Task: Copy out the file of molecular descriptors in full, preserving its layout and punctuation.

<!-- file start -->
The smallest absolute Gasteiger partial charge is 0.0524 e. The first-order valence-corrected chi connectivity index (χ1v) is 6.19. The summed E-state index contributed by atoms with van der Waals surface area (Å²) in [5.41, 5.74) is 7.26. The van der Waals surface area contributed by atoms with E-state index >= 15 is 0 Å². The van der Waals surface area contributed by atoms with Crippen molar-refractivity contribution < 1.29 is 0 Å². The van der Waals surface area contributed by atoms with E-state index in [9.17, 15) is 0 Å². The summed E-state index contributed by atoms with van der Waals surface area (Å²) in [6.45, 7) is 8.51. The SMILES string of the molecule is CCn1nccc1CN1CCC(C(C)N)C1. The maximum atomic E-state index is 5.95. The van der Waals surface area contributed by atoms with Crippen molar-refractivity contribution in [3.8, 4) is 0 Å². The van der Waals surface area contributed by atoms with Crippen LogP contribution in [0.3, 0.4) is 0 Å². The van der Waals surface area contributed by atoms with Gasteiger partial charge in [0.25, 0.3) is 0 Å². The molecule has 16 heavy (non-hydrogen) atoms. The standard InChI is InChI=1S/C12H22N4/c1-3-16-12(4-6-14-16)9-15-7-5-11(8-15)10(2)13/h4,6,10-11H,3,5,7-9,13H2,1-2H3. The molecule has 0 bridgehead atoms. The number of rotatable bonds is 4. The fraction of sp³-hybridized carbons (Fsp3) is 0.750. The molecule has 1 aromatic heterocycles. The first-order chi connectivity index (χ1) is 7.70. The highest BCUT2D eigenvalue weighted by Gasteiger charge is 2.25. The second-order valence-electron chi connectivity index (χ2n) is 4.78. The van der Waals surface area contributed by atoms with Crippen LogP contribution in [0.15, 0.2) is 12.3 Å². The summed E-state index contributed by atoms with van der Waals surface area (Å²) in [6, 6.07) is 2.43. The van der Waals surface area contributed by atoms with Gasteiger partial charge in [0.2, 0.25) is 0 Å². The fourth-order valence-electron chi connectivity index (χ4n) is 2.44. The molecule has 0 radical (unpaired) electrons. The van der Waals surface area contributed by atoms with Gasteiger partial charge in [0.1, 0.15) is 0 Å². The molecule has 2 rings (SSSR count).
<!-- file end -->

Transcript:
The smallest absolute Gasteiger partial charge is 0.0524 e. The first-order valence-corrected chi connectivity index (χ1v) is 6.19. The summed E-state index contributed by atoms with van der Waals surface area (Å²) in [5.41, 5.74) is 7.26. The van der Waals surface area contributed by atoms with E-state index >= 15 is 0 Å². The van der Waals surface area contributed by atoms with Crippen molar-refractivity contribution < 1.29 is 0 Å². The van der Waals surface area contributed by atoms with E-state index in [9.17, 15) is 0 Å². The summed E-state index contributed by atoms with van der Waals surface area (Å²) in [6.45, 7) is 8.51. The SMILES string of the molecule is CCn1nccc1CN1CCC(C(C)N)C1. The maximum atomic E-state index is 5.95. The van der Waals surface area contributed by atoms with Crippen molar-refractivity contribution in [3.8, 4) is 0 Å². The van der Waals surface area contributed by atoms with Crippen LogP contribution in [0.3, 0.4) is 0 Å². The van der Waals surface area contributed by atoms with Gasteiger partial charge in [0.25, 0.3) is 0 Å². The molecule has 16 heavy (non-hydrogen) atoms. The standard InChI is InChI=1S/C12H22N4/c1-3-16-12(4-6-14-16)9-15-7-5-11(8-15)10(2)13/h4,6,10-11H,3,5,7-9,13H2,1-2H3. The molecule has 0 bridgehead atoms. The number of rotatable bonds is 4. The fraction of sp³-hybridized carbons (Fsp3) is 0.750. The molecule has 1 aromatic heterocycles. The first-order chi connectivity index (χ1) is 7.70. The highest BCUT2D eigenvalue weighted by Gasteiger charge is 2.25. The second-order valence-electron chi connectivity index (χ2n) is 4.78. The van der Waals surface area contributed by atoms with Crippen LogP contribution in [0.15, 0.2) is 12.3 Å². The summed E-state index contributed by atoms with van der Waals surface area (Å²) in [6, 6.07) is 2.43. The van der Waals surface area contributed by atoms with Gasteiger partial charge in [0.2, 0.25) is 0 Å². The fourth-order valence-electron chi connectivity index (χ4n) is 2.44. The molecule has 0 radical (unpaired) electrons. The van der Waals surface area contributed by atoms with Gasteiger partial charge in [0.1, 0.15) is 0 Å². The molecule has 2 rings (SSSR count).